‘Current tests for recycled water not adequate’

June 16th, 2008 - 3:03 pm ICT by IANS  

Sydney, June 16 (IANS) Recycled water may not be safe for drinking, warn researchers who say such water is usually tested for only one kind of pathogen. Flavia Huygens of the Queensland University of Technology in Australia is part of a team spear-heading a new and innovative water-testing technique that will check for all kinds of pathogens - in hours rather than days.

“Pathogens can be bacterial, viral or parasitic micro-organisms like cryptosporidium and giardia which can make people sick if enough is ingested,” Huygens said.

“However, the traditional method of testing is to look only for E. coli, an indicator of faecal contamination of the water supply. There is increasing evidence that questions the validity of relying solely on faecal indicator bacteria to assess health risks to humans, who either come into contact with contaminated water or ingest it,” she said.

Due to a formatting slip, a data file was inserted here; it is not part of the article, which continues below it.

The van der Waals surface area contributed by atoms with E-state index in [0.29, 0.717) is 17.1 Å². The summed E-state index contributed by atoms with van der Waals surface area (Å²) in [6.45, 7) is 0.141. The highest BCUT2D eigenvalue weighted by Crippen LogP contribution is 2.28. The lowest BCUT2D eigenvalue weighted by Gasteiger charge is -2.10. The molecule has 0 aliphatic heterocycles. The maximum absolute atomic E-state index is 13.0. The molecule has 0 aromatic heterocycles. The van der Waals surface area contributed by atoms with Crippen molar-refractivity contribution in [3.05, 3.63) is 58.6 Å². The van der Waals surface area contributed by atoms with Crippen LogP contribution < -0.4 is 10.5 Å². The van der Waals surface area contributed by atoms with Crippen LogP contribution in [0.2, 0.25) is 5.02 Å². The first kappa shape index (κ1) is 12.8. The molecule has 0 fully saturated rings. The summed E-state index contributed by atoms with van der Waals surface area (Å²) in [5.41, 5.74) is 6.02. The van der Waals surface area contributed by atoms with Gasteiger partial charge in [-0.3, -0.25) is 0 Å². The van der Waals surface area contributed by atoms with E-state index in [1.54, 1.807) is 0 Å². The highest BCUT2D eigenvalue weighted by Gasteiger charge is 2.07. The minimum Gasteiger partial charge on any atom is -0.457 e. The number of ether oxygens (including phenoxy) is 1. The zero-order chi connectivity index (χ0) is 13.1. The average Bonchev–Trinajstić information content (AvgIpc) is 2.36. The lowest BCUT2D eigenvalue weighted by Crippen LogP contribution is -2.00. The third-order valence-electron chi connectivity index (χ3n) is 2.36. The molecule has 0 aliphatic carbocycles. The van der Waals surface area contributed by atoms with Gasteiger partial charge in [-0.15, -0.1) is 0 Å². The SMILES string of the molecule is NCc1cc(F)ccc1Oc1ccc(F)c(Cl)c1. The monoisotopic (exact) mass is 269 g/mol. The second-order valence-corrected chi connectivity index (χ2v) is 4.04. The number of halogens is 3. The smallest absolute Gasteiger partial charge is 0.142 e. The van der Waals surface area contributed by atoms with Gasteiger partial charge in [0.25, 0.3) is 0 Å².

“The (latest) testing method, based on polymerase chain reactions (PCR), allows us to magnify a pathogen’s DNA to determine exactly what it is and how much of it is there,” Huygens said.

“When you know how much of a pathogen is present, you can determine how risky the water is to drink or use and you can also then judge the best ways to disinfect it.

“Pathogenic micro-organisms have been identified as the main human health risks associated with the reuse of treated urban storm water, which is the runoff from paved and unpaved urban areas,” she added.

Huygens said current water testing methods can take several days to yield results, but the test developed at Queensland University of Technology takes under five hours to complete.

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